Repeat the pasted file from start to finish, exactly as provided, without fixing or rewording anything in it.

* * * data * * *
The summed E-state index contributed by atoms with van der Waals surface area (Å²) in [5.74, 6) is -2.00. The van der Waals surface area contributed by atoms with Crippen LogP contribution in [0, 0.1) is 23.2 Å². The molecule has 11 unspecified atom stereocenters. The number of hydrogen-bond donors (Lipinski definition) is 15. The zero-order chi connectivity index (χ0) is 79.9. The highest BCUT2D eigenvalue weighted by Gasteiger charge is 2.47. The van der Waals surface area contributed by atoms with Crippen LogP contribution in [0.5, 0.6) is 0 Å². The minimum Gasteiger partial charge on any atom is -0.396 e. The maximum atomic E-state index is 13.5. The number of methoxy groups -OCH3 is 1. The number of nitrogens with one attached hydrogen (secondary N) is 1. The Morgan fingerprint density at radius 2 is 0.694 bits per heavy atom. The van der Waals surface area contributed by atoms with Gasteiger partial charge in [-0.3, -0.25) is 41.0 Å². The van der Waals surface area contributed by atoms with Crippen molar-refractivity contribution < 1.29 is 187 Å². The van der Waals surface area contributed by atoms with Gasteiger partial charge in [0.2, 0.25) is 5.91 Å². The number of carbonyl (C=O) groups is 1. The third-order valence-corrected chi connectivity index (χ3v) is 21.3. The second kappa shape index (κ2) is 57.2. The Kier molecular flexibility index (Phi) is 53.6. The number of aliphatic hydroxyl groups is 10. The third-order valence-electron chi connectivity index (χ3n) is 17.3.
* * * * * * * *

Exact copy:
The summed E-state index contributed by atoms with van der Waals surface area (Å²) in [5.74, 6) is -2.00. The van der Waals surface area contributed by atoms with Crippen LogP contribution in [0, 0.1) is 23.2 Å². The molecule has 11 unspecified atom stereocenters. The number of hydrogen-bond donors (Lipinski definition) is 15. The zero-order chi connectivity index (χ0) is 79.9. The highest BCUT2D eigenvalue weighted by Gasteiger charge is 2.47. The van der Waals surface area contributed by atoms with Crippen LogP contribution in [0.5, 0.6) is 0 Å². The minimum Gasteiger partial charge on any atom is -0.396 e. The maximum atomic E-state index is 13.5. The number of methoxy groups -OCH3 is 1. The number of nitrogens with one attached hydrogen (secondary N) is 1. The Morgan fingerprint density at radius 2 is 0.694 bits per heavy atom. The van der Waals surface area contributed by atoms with Gasteiger partial charge in [-0.3, -0.25) is 41.0 Å². The van der Waals surface area contributed by atoms with Crippen molar-refractivity contribution < 1.29 is 187 Å². The van der Waals surface area contributed by atoms with Gasteiger partial charge in [0.2, 0.25) is 5.91 Å². The number of carbonyl (C=O) groups is 1. The third-order valence-corrected chi connectivity index (χ3v) is 21.3. The second kappa shape index (κ2) is 57.2. The Kier molecular flexibility index (Phi) is 53.6. The number of aliphatic hydroxyl groups is 10. The third-order valence-electron chi connectivity index (χ3n) is 17.3.